Dokken – The Lost Songs: 1978-1981 (Album Review)

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Hidden treasures come to light.

Despite falling out of favor in metal circles due to the excesses that came in the mid-80s and the subsequent media polemics thereof, the sound of the Los Angeles Sunset Strip had a charm all its own that often dovetailed with the grittier ones to come out of England and Germany in the early days. This unique tightrope that was walked between the fringe of hard rock and the beginning threshold of heavy metal was particularly noteworthy in the case of Dokken, a band that cut their teeth on this historic niche back in the late 70s and along with Quiet Riot, pioneered what became a signature musical movement in the following decade. Much of their uniqueness owed to a combination of front man Don Dokken’s smooth and soulful vocal persona, and the highly expressive and technical guitar work of George Lynch, but behind these auspicious parts was an equally compelling whole.

In recent years this iconic outfit has seen a slowdown in studio output due to Don suffering health setbacks, with the last notable release being a reunion concert of the band’s seminal lineup for a one-off performance in Japan, recorded in 2016 and released a couple years later. But for those steadfast fans who weathered the days of grunge, nu-metal and the assembly line of Madonna knockoffs that have come and gone since the late 1990s, a treasure trove of old school rocking goodness has emerged from Dokken’s primordial days to deliver a quadruple dose of nostalgia. Dubbed “The Lost Songs: 1978-1981,” this compilation of formative anthems that were composed largely in Germany during the run-up to the original debut of “Breaking The Chains” recalls a band that was steeped in the rawness of late 70’s rock, often being heavy enough to pass for a middle of the road NWOBHM affiliate despite their obsession with love songs.

Being the product of a happenstance discovery of old tape reel demos in the singer’s storage until, some post-production cleanup and rerecording by current members Jon Levin and B.J. Zampa were employed to bring out the faded glory of the originals, and the results are stellar when considering 4 decades of forgotten history was being recreated. On the lo-fi end of the spectrum are a quartet of songs resurrected from Dokken’s “Back In The Streets” demo with Michael Wagener in the engineer’s chair, having received the least amount of touch up work and being presented in their original, rustic 1980 incarnation. But whether it be the smooth rocking grooves of “We’re Going Wrong”, the fuzz-drenched heaviness of “Felony” or the elaborate and serene acoustic balladry of “Day After Day”, even the roughest edges of this stroll down memory lane are a treat for the ears.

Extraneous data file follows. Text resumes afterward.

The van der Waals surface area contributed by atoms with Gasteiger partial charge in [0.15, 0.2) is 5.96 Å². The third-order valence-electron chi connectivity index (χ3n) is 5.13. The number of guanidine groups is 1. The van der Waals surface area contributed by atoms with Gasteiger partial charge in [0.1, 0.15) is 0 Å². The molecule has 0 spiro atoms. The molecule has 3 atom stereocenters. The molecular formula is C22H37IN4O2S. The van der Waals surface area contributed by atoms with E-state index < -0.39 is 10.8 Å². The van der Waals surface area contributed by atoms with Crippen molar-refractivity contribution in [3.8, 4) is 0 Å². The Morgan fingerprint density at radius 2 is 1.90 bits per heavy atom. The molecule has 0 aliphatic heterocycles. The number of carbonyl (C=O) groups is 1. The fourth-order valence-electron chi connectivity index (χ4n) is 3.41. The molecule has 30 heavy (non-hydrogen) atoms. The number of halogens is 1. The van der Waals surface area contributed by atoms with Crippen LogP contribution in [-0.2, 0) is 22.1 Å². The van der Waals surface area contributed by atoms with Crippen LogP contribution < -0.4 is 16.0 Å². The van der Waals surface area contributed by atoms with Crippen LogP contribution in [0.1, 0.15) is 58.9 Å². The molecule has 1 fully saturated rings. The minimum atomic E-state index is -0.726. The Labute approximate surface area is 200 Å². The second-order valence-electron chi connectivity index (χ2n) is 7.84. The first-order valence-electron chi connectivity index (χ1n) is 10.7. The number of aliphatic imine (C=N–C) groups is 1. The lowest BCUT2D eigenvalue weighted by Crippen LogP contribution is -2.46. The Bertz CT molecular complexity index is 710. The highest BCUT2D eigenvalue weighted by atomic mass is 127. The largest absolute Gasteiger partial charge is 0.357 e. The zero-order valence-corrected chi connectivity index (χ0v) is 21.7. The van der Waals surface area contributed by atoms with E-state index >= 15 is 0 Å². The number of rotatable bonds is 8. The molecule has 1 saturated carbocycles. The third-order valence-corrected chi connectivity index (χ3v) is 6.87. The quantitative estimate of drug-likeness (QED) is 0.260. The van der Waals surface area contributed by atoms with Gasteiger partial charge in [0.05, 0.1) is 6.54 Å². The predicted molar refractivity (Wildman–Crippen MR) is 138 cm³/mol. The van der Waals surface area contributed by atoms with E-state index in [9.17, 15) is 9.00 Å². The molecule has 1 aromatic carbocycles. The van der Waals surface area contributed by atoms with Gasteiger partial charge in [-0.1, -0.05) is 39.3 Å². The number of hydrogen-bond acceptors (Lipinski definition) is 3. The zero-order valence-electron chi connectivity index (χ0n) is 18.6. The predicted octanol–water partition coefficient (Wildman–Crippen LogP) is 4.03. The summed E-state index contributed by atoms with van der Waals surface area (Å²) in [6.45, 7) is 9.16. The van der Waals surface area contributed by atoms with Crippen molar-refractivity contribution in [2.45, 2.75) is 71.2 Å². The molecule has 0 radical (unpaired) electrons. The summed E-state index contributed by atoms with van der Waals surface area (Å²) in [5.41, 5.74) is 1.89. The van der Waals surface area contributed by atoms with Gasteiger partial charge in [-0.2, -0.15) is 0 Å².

“The Lost Songs: 1978-1981” Album Artwork

That being said, a fair amount of the material that has received more modern tweaking comes dangerously close to matching the band’s arena heyday of the mid-80s. The opening fanfare of “Step Into The Light” has that heightened degree of pizzazz and power that adorned the mid-paced work heard on “Back For The Attack,” featuring a solid punchy principle riff and a series of charming and straightforward dueling lead guitar harmonies. The slower and deeper treading “Rainbows” has a bit more of a present day, darker mode of rocking in line with this outfit’s last couple albums, though Don’s vocals seem a bit more polished and on point compared to his somewhat haggard tone on “Lightning Strikes Again” and “Broken Bones”. That being said, some of the odds other material from 1980-81 that didn’t make the 1980 demo or weren’t brought into a new studio reality such as “Hit And Run” and “Broken Heart” punch through their lo-fi roughness quite well, especially when maestro George Lynch begins tearing up the fret board.

The years are wearing on and along with it the eventual end for many of the prime movers who blazed all the trails that many younger bands are now rediscovering, and the recent news of Don Dokken losing the ability to play guitar due to a spinal injury has brought a sense of sobriety and even poignancy to these otherwise fun-filled anthems of life and love. There is a new album in the works that will be built off of session material written from back during the “Broken Bones” sessions, along with a lone song from these very reclaimed relics of a bygone age, so while the story is by no means over yet, it may well be that the legacy of Dokken reach its culmination in the very near future. Lord willing, this mighty vocal titan of the past will still possess a voice for many years to come, and perhaps even reclaim the use of his hand, but whatever lay upon the horizon, these songs are the perfect accompaniment as we entreat the sands of time to go a bit more slowly.

Released by: Silver Lining Music
Released Date: August 28th, 2020
Genre: Hard Rock


  • Don Dokken / Vocals, Guitar
  • Jon Levin / Guitar
  • BJ Zampa / Drums
  • Juan Croucier / Bass
  • Greg Leon / Guitar
  • Gary Holland / Drums
  • Mick Brown / Drums
  • George Lynch / Guitar
  • Rustee Allen / Bass
  • Bill Lordan / Drums
  • Greg Pecka / Drums

“The Lost Songs: 1978-1981 ” track-listing:

  1. Step Into the Light
  2. We’re Going Wrong
  3. Day After Day
  4. Rainbows
  5. Felony
  6. No Answer
  7. Back In The Streets
  8. Hit And Run
  9. Broken Heart
  10. Liar
  11. Prisoner
8.5 Great

An iconic figure in the seminal days of 80s heavy metal and the Sunset Strip unleash a treasure trove of unreleased material, each possessed of varying degrees of luster from a production standpoint, but each one also a powerful missing link in the evolution of the L.A. sound.

  • Songwriting 8.5
  • Musicianship 9.5
  • Originality 8.5
  • Production 7.5

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